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Psychology 3980 lecture notes, week 2

by: Britney Beckett

Psychology 3980 lecture notes, week 2 Psych 3980

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Britney Beckett
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These notes cover week 2 of lecture as well as chapter 2 reading notes from the textbook.
Research Methods in Psychology
Trina Cyterski
Class Notes
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This 5 page Class Notes was uploaded by Britney Beckett on Sunday August 28, 2016. The Class Notes belongs to Psych 3980 at University of Georgia taught by Trina Cyterski in Fall 2016. Since its upload, it has received 49 views.


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Date Created: 08/28/16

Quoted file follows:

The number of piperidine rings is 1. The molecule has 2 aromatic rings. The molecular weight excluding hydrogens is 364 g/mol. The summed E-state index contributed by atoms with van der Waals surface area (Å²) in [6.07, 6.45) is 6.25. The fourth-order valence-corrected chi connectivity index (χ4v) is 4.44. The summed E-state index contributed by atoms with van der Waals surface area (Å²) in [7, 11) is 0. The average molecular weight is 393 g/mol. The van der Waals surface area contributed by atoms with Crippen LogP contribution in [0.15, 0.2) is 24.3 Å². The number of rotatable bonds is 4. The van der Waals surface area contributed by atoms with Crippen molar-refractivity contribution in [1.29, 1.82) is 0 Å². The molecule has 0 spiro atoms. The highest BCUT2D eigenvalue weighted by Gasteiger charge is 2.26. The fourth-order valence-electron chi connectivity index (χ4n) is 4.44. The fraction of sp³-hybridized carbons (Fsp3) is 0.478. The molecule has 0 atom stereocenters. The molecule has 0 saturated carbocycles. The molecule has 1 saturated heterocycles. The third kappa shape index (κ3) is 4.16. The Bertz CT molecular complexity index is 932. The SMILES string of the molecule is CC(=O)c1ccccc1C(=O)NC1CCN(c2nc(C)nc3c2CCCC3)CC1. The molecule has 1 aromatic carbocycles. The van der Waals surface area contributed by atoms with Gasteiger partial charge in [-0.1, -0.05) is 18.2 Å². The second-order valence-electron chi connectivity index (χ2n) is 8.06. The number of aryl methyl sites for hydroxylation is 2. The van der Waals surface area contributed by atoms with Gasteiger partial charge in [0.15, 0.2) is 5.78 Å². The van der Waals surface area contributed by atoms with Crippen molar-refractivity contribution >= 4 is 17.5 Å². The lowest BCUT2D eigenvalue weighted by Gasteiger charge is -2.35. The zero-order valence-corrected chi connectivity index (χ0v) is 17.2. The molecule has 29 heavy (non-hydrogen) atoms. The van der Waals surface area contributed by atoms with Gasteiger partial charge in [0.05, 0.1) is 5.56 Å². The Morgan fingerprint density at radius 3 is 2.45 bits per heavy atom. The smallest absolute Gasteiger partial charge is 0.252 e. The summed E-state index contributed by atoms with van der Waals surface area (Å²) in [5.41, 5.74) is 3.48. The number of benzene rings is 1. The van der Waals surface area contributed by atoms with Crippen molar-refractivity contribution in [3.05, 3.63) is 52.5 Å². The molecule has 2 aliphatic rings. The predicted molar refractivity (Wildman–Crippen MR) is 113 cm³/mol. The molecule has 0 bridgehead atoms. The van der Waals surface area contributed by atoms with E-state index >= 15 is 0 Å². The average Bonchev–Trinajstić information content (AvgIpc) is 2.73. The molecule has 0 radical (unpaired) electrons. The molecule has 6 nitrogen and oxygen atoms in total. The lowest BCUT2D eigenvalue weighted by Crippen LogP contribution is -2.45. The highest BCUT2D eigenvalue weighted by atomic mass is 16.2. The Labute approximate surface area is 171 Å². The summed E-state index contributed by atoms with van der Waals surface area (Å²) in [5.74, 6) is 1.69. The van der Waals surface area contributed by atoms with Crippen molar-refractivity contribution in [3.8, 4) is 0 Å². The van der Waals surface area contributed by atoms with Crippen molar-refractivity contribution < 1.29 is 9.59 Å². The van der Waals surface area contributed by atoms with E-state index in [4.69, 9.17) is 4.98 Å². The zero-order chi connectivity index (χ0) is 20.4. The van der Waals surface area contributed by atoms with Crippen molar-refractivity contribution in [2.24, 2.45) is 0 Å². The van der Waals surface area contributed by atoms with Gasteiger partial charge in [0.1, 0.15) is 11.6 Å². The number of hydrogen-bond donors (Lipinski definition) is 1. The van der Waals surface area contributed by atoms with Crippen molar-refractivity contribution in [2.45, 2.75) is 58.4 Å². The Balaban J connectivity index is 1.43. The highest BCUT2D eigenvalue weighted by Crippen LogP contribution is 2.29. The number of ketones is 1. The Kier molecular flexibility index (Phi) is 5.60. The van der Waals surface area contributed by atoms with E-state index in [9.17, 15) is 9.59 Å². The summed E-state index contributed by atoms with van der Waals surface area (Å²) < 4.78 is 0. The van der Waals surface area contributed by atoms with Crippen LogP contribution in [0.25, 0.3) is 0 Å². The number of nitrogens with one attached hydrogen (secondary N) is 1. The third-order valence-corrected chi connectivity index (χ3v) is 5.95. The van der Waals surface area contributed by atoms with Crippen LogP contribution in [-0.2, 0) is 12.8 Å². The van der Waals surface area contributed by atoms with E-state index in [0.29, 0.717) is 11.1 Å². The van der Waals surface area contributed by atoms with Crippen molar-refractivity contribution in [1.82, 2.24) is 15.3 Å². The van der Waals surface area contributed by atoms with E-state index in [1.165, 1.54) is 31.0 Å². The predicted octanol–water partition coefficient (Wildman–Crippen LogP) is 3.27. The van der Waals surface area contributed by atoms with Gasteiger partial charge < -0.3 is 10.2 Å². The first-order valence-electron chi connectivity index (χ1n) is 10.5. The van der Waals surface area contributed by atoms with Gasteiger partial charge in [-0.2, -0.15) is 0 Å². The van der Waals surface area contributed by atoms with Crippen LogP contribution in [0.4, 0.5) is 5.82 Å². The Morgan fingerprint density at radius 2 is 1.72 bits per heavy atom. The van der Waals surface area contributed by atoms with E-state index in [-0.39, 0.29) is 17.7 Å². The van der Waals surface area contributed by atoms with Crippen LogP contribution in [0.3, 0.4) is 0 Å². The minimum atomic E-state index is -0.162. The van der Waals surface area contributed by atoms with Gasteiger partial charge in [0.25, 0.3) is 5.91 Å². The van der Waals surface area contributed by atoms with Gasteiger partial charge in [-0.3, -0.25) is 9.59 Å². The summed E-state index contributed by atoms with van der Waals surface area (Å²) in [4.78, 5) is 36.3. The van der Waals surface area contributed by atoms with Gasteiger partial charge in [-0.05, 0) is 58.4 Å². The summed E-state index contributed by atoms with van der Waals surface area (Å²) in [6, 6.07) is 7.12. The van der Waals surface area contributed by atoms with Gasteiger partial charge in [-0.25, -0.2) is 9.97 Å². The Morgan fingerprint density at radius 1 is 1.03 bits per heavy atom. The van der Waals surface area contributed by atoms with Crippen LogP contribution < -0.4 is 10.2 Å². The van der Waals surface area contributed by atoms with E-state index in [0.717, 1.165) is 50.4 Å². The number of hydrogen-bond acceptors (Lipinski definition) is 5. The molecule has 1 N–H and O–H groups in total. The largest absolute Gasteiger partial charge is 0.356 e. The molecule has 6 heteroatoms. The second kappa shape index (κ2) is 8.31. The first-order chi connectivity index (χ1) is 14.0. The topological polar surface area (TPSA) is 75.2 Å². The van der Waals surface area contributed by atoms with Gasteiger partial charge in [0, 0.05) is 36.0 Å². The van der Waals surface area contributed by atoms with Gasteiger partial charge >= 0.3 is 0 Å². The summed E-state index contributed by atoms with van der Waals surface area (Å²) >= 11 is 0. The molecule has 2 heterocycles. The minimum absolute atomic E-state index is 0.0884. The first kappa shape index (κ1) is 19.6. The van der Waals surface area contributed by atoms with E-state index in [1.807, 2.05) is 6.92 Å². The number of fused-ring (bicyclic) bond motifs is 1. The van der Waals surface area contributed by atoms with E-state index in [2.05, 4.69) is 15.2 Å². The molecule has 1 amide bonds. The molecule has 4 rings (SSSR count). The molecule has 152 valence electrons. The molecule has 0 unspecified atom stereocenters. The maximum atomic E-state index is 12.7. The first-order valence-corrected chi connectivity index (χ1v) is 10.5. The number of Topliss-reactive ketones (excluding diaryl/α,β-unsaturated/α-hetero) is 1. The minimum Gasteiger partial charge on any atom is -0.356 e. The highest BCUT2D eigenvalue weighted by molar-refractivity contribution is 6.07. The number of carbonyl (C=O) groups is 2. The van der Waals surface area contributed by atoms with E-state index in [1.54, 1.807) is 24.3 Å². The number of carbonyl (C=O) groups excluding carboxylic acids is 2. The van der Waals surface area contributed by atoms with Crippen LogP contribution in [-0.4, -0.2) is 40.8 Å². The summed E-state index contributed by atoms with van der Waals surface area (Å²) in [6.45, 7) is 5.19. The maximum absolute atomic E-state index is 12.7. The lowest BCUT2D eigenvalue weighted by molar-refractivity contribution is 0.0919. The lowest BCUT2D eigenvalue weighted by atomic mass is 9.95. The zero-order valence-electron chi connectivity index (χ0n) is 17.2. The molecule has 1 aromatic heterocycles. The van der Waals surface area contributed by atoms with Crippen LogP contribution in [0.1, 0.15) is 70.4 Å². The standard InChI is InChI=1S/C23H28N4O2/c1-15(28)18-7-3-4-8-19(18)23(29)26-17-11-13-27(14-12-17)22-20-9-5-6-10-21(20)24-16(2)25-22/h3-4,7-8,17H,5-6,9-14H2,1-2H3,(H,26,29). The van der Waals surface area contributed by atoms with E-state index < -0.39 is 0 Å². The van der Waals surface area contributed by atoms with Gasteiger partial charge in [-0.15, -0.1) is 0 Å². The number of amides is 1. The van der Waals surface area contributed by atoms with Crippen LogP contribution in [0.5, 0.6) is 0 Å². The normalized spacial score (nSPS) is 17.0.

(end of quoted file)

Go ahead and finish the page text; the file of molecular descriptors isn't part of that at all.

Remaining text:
Chapter 2 lecture and reading notes: Steps in research process: 1. Choosing a research question 2. Conducting a literature review 3. Make a formal hypothesis 4. Designing study 5. Conducting the study 6. Analyzing data 7. Reporting the results Choosing a research question: Help us gain new knowledge in the field o Where questions come from?  Research’s interests  Testing theory/explanation For basic or applied research Question can be descriptive, predictive, causal Example of descriptive: What is the prevalence of eating disorders among college aged girls? Example of predictive: Is age related to eating disorder? Example of causal: Do perfectionism causes eating disorders?  Answerable with the scientific method o Ways of knowing things:  Intuition  Can be biased o Illusory correlations-assuming correlation because “shocking” events are more easily remembered Example: People think that adoption increases likelihood of pregnancy among couples that are having difficulty conceiving. There is not a correlation but people remember times when a couple adopted due to fertility issues and then conceived a child. They remember these instances because it is unexpected/shocking. People do not often remember all the times couples adopted and then did not conceive a child because that is what is expected to happen. o Confirmation bias-we search our memory for events/experiences that confirm previous beliefs  Intuition does not involve a comparison group in which variable is not present, so you do not really know what variable is causing the outcome.  Deduction –rationalizing  Authority-listening to authority figure  Authority figures with scientific degree can be good sources of information. i.e. psychologists, doctors, etc  Claims by authority should be support by research.  Observation- scientific or casual  Observation is what sets psychology apart from pseudo-science or non-science disciplines  Importance of Empirical research: o The present bias  We are most likely to notice the times when both the Treatment Treatment present absent Expected * People pay outcome most attention to these instances Unexpected outcome treatment and the outcome are present. Present matrix: o Availability heuristic/Pop up principle  If you are asked a question you don’t know the answer to you will search your brain and whatever examples “pop-up” will most heavily influence your answer.  Memories that you have strong emotional ties to will also heavily effect your answer because they have a higher availability (easier to remember) in the brain.  Basically, what comes to mind easily can bias our thinking. Conducting a literature Review: o Search and review of studies that we have already been conducted in an area of research o Sources:  Journals articles  Journals are published in volumes by year (volume 1, 2016)  Books on topic  Conferences  Edited books- collection of chapters from various books on a specific topic  Primary source of information: scientist completed research and wrote the source  Empirical journal articles: report, for the first time, the results of an empirical research study o Where to find sources?  PsycINFO and other databases vs. Google  PsycINFO o Contains peer-reviewed sources. o Subscription site but UGA pays for it for students o Not a website. Go to UGA library website articles/databases”p”psycINFO  Social Science citation index (SSCI) o Provides bibliography for articles in which source was cited so you can find other articles on the same topic  Psychological bulletin o A journal o Review articles: researcher studied a topic through multiple sources and wrote a summary of the topic. o Not a primary source o Meta-analysis: statistical analysis that shows weight of evidence (effect size).  Google scholar o Better than regular Google search o Not recommend because search results will be too broad o Structure/ Areas of a journal  Abstract  Introduction  Background  Hypothesis  What has been done on the topic before  Method  Participants  Materials/Apparatus  Design  Procedure *Participants and procedure must be present under methods according to APA format  Results  Discussion  Reference Writing a formalized hypothesis: A theory is a general explanation Hypothesis is a testable statement Correlation/prediction study: o If ___________is related to ___________, then ______________. o Contains two variables- predictor variable and outcome variable Casual: o If ______________is caused by ______________, then ________________. o Contains two variables – independent variable and dependent variable Example: o If acting aggressively serves a cathartic function and causes one to act less aggressively in the future, then people who act aggressively at one point will be less aggressive at a future date than those who had not previously acted aggressively. **Comparison group must be talked about in hypothesis Reading notes:  Alternative explanations for an outcome are known as confounds  Confederate: actor playing a specific role for the experimenter.  2 types of bias: cognitive and motivational o Cognitive:  Accepting a conclusion because it “makes sense”  Availability heuristic  Present bias  Bias blind spot: belief that we are unlikely to fall prey to cognitive biases. o Motivational  Confirmation bias- we look for evidence to support our beliefs because we don’t want to change them.  Asking bias question to get desired answer  Confirmatory hypothesis testing- testing hypothesis in such a way that the data will be skewed to support the hypothesis.